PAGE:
Adding a second, separate battery for the house would be a major improvement and prevent you from running down the engine start battery to the point where you cannot start the engine.
 

Zach

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Nov 12, 2006
Posts
74
Adding another battery seems like the smart thing to do. How difficult of a re-wiring job is that? Are most second batteries located in a storage compartemnt?
Thanks everyone.
Zach
 

Zach

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Joined
Nov 12, 2006
Posts
74
Also. I have charged the battery for over 24 hours now...I might spend the night in it tonight and live off the battery and see how that goes, though I'm bringing it to my mechanic tomorrow and so I guess there would be a chance that I'd kill the battery, so maybe I'll leave it plugged in.
 

Gary RV_Wizard

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Adding another battery seems like the smart thing to do. How difficult of a re-wiring job is that? Are most second batteries located in a storage compartemnt?

It can be crude or sophisticated.  Basically you add the battery and hook the house supply wires to it instead of the starting battery. Depending on where the new battery is located, you might have some re-wiring to do to get to it. But you also need to provide for charging it, either with a separate charger off the shore power supply (called a converter/charger) or from the engine alternator. In that case, you need an isolator as well, to keep the engine and house electrical systems separate.

You may have a converter/charger now - does something charge the battery while the rig is plugged into shore power? Or does it charge only when the engine is running?

A standard lead-acid battery needs a vented compartment because it releases small amounts of hydrogen gas. If you place a new battery in a sealed compartment, you must use a sealed type of battery, i.e. gel or AGM, so that explosive hydrogen fumes don't build up in the compartment.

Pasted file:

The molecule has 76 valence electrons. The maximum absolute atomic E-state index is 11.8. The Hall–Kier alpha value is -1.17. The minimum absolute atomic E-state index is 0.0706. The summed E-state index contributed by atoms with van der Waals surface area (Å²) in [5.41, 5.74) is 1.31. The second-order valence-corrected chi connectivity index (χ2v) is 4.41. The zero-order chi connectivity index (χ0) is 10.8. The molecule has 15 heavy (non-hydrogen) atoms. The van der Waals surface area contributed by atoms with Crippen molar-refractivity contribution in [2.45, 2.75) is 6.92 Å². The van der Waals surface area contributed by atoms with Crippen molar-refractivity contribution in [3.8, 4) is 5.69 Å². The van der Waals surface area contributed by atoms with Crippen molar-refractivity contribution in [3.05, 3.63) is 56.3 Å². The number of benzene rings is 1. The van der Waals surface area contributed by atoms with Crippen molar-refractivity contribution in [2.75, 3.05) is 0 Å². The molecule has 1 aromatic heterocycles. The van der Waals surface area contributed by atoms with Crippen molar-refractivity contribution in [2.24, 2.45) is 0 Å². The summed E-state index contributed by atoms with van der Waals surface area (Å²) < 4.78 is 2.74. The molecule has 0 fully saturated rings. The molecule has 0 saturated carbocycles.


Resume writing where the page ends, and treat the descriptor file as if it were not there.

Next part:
Zach

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Nov 12, 2006
Posts
74
Okay, so I'm an idiot!! I do have two batteries...so will that red switch switch between the two? or is it the DC turn off? Also the red switch is over the right hand battery...the right if you're looking into the engine.
thanks,
Zach
 

DonTom

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Apr 21, 2005
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Auburn, CA or Reno, NV or Cold Springs Valley, NV
," I do have two batteries"

Did you find them both?  If not, look for other evidence, such as a battery  isolator under the hood. That's to charge TWO batteries from one alternator and is a good clue that you have two batteries. Often, the coach battery is well hidden.

What type of rig is it? Perhaps somebody here can tell you where the other battery might be located. In my old RV, it's under the couch that coverts to a bed, which is also  close to the water heater.

You should NOT have to switch any batteries, but you still need to find out what the switches are for. Perhaps it's just a switch to disconnect the cab battery if you're going to be out of the RV for several weeks.

                                        -Don-
 

Zach

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Joined
Nov 12, 2006
Posts
74
Yeah I found the other battery...pretty difficult, it was right on the other side of the engine...lol!!

That switch, as previously mentioned, seems to shut the house battery off. I'm having it load tested today, and will hopefully take it out for the first time this weekend.

thanks,
Zach
 

DonTom

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Auburn, CA or Reno, NV or Cold Springs Valley, NV
Yeah I found the other battery...pretty difficult, it was right on the other side of the engine...lol!!

Since it's under the hood, I was wondering if that was a spare starting battery and not a house battery.  Are house batteries sometimes  under the hood?

I would expect the house battery to be in the house! 

                                                        -Don--
 

Gary RV_Wizard

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At our Silver Springs FL home
It's not unusual to place the house battery(s) under the hood - the fit them in wherever they can find space that has ventilation. I even had a Class A Southwind that had its house batteries "under the hood", though that is perhaps a bit of a misnomer for a Class A's engine area.